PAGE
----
Cameron Crowe was in New York in April when The Union, his Elton John-Leon Russell doc, played at the Tribeca Film Festival. But has he submitted to any kind of public q & a in Los Angeles, which will happen at the Aero theatre 12 days hence, since the double debacle of Elizabethtown (’05) and the never-filmed Deep Tiki (late ’08)?
The ostensible topic of his 6.12 discussion with Peter Bart at Santa Monica’s Aero theatre will be Harold and Maude, but c’mon…this is a coming-out event, no? Crowe has directed and written We Bought A Zoo, a possible Oscar contender, that’s coming out later this year, and has, in any event, many questions to address.
Question #1: How is We Bought A Zoo coming along? How would he describe it? Is it some kind of light family-enterprise film? Is it The Sundowners with zoo animals? Could Disney could have made this film in the early ’60s with Dean Jones and Hayley Mills? Or are there thematic/emotional elements that make it something else?
Question #2: Does Crowe agree that his own story of the last six years — a hard-knocks tale of a gifted filmmaker who’s riding high and then runs into a career ditch and has to struggle for years to make it back to the top, and loses his marriage along the way — is somewhat similiar to Jerry Maguire?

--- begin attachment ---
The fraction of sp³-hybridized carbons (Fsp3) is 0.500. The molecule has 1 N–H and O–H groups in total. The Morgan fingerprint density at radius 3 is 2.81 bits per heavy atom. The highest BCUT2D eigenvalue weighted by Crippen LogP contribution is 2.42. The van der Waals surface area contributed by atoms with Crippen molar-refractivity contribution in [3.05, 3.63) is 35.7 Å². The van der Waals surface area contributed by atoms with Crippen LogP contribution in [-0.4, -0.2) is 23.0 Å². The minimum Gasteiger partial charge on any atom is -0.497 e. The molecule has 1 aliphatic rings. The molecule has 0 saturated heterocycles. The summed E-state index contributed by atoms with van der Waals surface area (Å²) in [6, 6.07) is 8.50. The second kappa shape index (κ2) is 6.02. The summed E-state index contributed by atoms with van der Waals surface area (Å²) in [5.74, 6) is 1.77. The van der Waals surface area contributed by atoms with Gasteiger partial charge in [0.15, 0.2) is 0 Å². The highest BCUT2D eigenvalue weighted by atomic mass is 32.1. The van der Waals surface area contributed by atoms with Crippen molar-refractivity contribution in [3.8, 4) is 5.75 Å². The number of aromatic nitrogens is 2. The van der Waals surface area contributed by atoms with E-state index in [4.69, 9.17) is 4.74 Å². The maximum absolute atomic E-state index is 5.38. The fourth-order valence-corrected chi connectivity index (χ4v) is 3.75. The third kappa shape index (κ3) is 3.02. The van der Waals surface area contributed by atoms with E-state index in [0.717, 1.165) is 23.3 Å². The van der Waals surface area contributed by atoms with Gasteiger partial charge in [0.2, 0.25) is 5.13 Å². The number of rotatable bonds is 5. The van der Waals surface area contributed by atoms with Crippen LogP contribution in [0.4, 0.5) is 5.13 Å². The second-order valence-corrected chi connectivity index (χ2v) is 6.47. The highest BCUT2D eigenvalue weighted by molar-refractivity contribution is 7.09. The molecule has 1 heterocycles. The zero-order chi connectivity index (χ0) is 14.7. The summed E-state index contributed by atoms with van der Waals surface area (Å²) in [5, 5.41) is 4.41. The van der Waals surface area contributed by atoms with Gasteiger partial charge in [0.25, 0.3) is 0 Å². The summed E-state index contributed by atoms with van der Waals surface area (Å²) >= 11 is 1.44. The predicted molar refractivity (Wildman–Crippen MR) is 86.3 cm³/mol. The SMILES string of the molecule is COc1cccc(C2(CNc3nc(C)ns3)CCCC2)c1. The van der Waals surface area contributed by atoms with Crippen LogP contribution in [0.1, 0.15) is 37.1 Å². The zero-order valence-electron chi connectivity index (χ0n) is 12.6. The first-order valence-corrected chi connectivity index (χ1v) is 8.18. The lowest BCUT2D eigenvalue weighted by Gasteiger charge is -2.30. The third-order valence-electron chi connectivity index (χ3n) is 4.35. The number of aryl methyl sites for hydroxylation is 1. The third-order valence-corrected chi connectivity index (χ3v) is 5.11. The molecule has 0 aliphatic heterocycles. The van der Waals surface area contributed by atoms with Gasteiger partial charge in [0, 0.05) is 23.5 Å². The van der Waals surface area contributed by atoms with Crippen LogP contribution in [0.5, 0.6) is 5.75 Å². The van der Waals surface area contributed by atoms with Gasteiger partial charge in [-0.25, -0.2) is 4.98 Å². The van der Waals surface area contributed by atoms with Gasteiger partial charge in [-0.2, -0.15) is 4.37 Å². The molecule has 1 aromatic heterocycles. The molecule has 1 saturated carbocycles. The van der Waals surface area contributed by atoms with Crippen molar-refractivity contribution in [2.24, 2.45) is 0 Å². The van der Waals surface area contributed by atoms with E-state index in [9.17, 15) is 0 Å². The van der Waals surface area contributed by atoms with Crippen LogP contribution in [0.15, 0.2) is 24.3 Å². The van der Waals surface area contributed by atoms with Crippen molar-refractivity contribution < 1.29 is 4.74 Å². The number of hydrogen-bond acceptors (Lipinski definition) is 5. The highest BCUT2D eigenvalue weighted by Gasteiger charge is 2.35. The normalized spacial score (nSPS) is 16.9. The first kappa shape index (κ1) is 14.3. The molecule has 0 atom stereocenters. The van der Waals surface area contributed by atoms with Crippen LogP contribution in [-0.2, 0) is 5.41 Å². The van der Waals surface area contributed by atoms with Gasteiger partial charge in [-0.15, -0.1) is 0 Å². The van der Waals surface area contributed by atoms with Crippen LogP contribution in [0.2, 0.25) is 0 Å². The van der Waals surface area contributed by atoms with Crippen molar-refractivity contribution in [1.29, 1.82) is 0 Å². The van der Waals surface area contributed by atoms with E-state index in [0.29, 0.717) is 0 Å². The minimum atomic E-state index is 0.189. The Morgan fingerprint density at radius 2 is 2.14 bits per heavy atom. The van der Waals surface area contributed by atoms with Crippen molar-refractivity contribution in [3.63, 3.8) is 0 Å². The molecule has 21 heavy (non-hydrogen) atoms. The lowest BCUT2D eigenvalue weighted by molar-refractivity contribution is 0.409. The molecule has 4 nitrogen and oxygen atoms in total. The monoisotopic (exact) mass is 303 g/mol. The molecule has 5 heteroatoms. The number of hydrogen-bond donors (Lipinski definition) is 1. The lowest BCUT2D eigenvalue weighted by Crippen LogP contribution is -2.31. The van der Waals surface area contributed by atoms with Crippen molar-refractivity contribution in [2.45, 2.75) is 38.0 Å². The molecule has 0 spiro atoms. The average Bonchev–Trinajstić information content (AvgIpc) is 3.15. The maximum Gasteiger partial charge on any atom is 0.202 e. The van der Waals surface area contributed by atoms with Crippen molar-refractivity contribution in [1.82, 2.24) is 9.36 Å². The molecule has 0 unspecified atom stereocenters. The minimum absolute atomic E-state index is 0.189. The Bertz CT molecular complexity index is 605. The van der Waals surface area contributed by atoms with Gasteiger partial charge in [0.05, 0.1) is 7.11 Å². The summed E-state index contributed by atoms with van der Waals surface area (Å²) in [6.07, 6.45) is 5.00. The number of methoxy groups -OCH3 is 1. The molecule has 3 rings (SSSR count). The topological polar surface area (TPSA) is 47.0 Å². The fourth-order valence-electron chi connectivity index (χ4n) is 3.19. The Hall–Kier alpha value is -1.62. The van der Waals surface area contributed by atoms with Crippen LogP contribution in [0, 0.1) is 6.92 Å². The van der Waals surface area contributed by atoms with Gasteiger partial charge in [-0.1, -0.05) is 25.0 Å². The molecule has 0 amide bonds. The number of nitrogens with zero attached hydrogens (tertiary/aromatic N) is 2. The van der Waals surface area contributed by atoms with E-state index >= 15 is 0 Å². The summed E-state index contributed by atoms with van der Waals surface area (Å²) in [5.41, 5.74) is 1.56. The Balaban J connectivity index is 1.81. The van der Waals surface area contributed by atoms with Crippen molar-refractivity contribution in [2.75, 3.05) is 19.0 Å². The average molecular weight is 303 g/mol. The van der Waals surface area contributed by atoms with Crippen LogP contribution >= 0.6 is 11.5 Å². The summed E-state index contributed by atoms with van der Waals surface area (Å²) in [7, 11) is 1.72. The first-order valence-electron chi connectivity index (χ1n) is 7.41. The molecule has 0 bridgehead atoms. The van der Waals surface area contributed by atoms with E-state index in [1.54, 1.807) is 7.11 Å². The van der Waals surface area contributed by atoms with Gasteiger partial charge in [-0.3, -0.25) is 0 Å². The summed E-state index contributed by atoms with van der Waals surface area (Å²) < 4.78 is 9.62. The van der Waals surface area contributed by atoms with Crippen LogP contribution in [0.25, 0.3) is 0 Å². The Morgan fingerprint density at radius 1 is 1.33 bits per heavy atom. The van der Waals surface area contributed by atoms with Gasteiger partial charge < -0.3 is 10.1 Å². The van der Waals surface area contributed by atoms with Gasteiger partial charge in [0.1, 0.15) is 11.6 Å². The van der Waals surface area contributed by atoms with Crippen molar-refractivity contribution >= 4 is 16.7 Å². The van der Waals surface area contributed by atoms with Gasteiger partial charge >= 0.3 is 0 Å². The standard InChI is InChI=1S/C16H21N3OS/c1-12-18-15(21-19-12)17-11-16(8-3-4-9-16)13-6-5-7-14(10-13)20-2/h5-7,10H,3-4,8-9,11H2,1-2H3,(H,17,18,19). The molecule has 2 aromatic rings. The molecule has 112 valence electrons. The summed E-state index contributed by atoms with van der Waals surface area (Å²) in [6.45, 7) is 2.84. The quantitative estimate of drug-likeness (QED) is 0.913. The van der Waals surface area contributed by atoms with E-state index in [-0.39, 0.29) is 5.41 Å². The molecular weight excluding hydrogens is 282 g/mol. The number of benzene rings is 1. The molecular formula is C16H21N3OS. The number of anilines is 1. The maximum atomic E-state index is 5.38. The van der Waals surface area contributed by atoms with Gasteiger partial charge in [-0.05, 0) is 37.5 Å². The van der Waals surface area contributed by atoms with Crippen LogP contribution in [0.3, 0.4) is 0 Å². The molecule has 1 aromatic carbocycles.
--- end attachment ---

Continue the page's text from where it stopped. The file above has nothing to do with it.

Question #3: If he could go back in time and do it all over again, would Crowe refine or rewrite or recast Elizabethtown? Could anything have been done to avert the disastrous critical reception that greeted it in late ’05?
Question #4: What happened exactly with Deep Tiki?
Question #5: What about Crowe’s Marvin Gaye biopic, which he’s reportedly been working on for years?
Question #6: When will The Union be screened in Los Angeles?
Here’s a 1.7.11 article I wrote about Crowe’s situation.
The following appears near the end of the piece: “Crowe is clearly due for a little light shining down, a clearing in the woods. As a guy who once heard the roar of the crowd and held mountains in the palm of his hand, he needs to stand on a plateau and feel the kind of serenity and satisfaction that can only come from making a film that people admire and pay to see in great numbers.”